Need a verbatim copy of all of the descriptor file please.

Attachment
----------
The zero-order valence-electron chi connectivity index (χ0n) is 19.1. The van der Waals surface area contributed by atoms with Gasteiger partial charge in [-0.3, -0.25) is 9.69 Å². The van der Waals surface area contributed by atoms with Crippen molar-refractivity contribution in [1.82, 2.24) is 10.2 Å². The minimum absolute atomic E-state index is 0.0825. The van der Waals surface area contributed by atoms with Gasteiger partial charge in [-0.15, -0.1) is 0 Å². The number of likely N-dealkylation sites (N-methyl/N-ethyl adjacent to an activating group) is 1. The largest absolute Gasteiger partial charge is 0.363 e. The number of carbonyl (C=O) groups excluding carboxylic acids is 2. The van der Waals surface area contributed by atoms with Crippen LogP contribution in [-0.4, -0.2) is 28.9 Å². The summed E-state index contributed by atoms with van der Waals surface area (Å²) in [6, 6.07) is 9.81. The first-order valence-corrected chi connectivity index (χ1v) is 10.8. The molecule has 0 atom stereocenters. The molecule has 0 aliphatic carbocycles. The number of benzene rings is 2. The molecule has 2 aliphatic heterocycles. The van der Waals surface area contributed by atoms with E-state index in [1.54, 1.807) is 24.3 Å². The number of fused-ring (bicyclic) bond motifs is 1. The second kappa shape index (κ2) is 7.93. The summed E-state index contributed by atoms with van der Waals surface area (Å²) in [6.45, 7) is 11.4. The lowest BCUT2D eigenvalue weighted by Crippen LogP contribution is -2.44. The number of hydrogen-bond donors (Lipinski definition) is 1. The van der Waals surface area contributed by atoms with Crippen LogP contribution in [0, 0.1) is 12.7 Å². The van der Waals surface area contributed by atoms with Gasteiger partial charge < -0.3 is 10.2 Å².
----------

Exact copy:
The zero-order valence-electron chi connectivity index (χ0n) is 19.1. The van der Waals surface area contributed by atoms with Gasteiger partial charge in [-0.3, -0.25) is 9.69 Å². The van der Waals surface area contributed by atoms with Crippen molar-refractivity contribution in [1.82, 2.24) is 10.2 Å². The minimum absolute atomic E-state index is 0.0825. The van der Waals surface area contributed by atoms with Gasteiger partial charge in [-0.15, -0.1) is 0 Å². The number of likely N-dealkylation sites (N-methyl/N-ethyl adjacent to an activating group) is 1. The largest absolute Gasteiger partial charge is 0.363 e. The number of carbonyl (C=O) groups excluding carboxylic acids is 2. The van der Waals surface area contributed by atoms with Crippen LogP contribution in [-0.4, -0.2) is 28.9 Å². The summed E-state index contributed by atoms with van der Waals surface area (Å²) in [6, 6.07) is 9.81. The first-order valence-corrected chi connectivity index (χ1v) is 10.8. The molecule has 0 atom stereocenters. The molecule has 0 aliphatic carbocycles. The number of benzene rings is 2. The molecule has 2 aliphatic heterocycles. The van der Waals surface area contributed by atoms with E-state index in [1.54, 1.807) is 24.3 Å². The number of fused-ring (bicyclic) bond motifs is 1. The second kappa shape index (κ2) is 7.93. The summed E-state index contributed by atoms with van der Waals surface area (Å²) in [6.45, 7) is 11.4. The lowest BCUT2D eigenvalue weighted by Crippen LogP contribution is -2.44. The number of hydrogen-bond donors (Lipinski definition) is 1. The van der Waals surface area contributed by atoms with Crippen LogP contribution in [0, 0.1) is 12.7 Å². The van der Waals surface area contributed by atoms with Gasteiger partial charge < -0.3 is 10.2 Å².